Needless to say, selecting an ERP solution is a major decision that is not taken lightly. Any indication that a business is looking to move in the next few quarters should be seen as an organization that’s done a good deal of internal homework. While 95% of businesses have found improvement in some or all of their processes after ERP implementation, 100% would say that being on the same page before massive investment is made is crucial. 

The Results

For ERP vendors and/or those considering adding or upgrading their ERP solution, you now have a more complete and accurate understanding of where your potential clients/peers are in their unique buying journey. 

To further emphasize this, Intent Discovery identified:

  • While 9.13% of respondents said that “Replacing Existing ERP Infrastructure” was their top priority, the least selected priority, Manufacturing and Transportation and Logistics professionals had it at the top of their lists. Given how exacting and automated these fields are, having modern, up-to-date infrastructure is critical.
  • Respondents in the Legal field were 309.7% less likely to say that Adequate Training was their greatest challenge. Instead, these professionals said that Implementation Costs (22.47%) and Sufficient Testing (14.61%) were more challenging.
  • 15.49% of Finance professionals stated that Implementation TIme was their top challenge in managing and using ERP software, making them 24.4% more likely to make this statement than their peers.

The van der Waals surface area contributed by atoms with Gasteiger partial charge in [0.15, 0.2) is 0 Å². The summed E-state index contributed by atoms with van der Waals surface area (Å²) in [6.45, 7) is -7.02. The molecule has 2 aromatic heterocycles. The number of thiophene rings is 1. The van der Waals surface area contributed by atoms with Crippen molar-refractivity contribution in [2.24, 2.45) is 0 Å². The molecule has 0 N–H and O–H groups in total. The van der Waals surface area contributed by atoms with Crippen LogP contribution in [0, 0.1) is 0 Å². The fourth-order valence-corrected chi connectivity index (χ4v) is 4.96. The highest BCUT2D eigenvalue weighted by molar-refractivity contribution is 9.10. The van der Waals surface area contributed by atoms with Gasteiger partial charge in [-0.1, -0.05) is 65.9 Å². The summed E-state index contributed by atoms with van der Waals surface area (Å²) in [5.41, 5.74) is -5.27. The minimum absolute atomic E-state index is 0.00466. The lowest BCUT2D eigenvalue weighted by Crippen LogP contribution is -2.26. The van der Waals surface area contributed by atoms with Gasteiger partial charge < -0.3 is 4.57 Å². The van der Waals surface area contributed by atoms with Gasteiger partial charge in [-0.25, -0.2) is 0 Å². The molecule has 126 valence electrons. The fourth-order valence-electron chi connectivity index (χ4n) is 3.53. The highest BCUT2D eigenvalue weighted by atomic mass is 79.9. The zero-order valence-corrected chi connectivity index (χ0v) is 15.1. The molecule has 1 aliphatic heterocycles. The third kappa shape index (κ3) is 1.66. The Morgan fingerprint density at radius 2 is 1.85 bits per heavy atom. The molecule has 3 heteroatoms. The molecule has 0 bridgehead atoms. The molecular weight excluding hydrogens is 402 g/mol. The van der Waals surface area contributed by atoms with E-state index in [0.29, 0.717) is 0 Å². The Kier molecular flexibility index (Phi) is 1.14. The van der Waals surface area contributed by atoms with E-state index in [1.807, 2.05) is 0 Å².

• 21.05% of Agriculture professionals stated that Maintenance Cost was their top challenge in managing and using ERP software, making them 207.41% more likely to make this statement than their peers.
  • 100% of State/Local Government professionals said that moving to a Cloud ERP solution was their top priority. (Thank goodness for the ever-evolving state of cloud-based securities.)

How Intent Data Can Help You Better Understand the Needs of Your Audience

As we move into an era of economic uncertainty around the world, insights like these are more valuable than gold. Having tangible, contextual information regarding the needs of your prospects that removes the guesswork opens the door to more productive and more fruitful interactions, relationships, and, hopefully, sales.

NetLine’s Buyer-Level Intent Discovery offers a glimpse (if not the full view) into what your buying audience craves. The product helps businesses accelerate its sales cycle by capturing first-party intent data by intercepting and engaging the buyer with customized validation questions with this one-of-a-kind product

Become a B2B Marketer that’s leveraging first-party insights for immediate activation and seamless remarketing/sales acceleration today.

How This Data Was Captured

By tapping into dramatic scale beyond the limitations of their own content, our customer leveraged NetLine’s Intent Discovery product to secure first-party sourced intent-rich data squarely aimed at accelerating sales outcomes. Empowered by NetLine’s entire universe content, the client put to good use all 13,000+ assets, billions of data points, and the 35,925,120 different ways of filtering buyers actively performing research.

Unlike traditional intent data, Buyer-Level Intent Discovery helps you better understand the challenges, priorities, and purchase timeline of your ideal targets. Nothing is hidden behind obfuscated datasets and/or black box proprietary scores. 

Perhaps most importantly, Intent Discovery acts as an always-on monitor of all B2B content consumption behavior as professionals are actively researching content specific to their challenges. Monitoring activity is then mined on a real-time basis and intercepted once a buyer has met or exceeded each element required to define intent—capturing custom, intent-rich, customer-specific insights directly from the prospect.